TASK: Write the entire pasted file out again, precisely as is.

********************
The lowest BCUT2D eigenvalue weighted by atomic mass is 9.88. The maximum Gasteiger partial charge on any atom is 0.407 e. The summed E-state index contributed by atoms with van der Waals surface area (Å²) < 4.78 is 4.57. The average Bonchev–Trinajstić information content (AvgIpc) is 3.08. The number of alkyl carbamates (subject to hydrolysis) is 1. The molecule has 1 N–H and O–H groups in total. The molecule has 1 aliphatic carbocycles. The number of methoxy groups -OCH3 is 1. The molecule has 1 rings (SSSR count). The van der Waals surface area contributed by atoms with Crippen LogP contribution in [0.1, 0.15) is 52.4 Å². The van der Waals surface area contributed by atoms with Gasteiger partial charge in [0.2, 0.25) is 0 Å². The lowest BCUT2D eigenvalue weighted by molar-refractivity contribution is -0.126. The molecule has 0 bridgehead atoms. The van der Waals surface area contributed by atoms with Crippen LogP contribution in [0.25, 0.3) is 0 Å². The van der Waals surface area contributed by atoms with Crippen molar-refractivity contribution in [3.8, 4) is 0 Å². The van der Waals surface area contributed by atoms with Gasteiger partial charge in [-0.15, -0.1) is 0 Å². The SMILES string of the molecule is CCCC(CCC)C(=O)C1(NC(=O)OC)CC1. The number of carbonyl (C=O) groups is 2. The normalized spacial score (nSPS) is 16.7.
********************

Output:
The lowest BCUT2D eigenvalue weighted by atomic mass is 9.88. The maximum Gasteiger partial charge on any atom is 0.407 e. The summed E-state index contributed by atoms with van der Waals surface area (Å²) < 4.78 is 4.57. The average Bonchev–Trinajstić information content (AvgIpc) is 3.08. The number of alkyl carbamates (subject to hydrolysis) is 1. The molecule has 1 N–H and O–H groups in total. The molecule has 1 aliphatic carbocycles. The number of methoxy groups -OCH3 is 1. The molecule has 1 rings (SSSR count). The van der Waals surface area contributed by atoms with Crippen LogP contribution in [0.1, 0.15) is 52.4 Å². The van der Waals surface area contributed by atoms with Gasteiger partial charge in [0.2, 0.25) is 0 Å². The lowest BCUT2D eigenvalue weighted by molar-refractivity contribution is -0.126. The molecule has 0 bridgehead atoms. The van der Waals surface area contributed by atoms with Crippen LogP contribution in [0.25, 0.3) is 0 Å². The van der Waals surface area contributed by atoms with Crippen molar-refractivity contribution in [3.8, 4) is 0 Å². The van der Waals surface area contributed by atoms with Gasteiger partial charge in [-0.15, -0.1) is 0 Å². The SMILES string of the molecule is CCCC(CCC)C(=O)C1(NC(=O)OC)CC1. The number of carbonyl (C=O) groups is 2. The normalized spacial score (nSPS) is 16.7.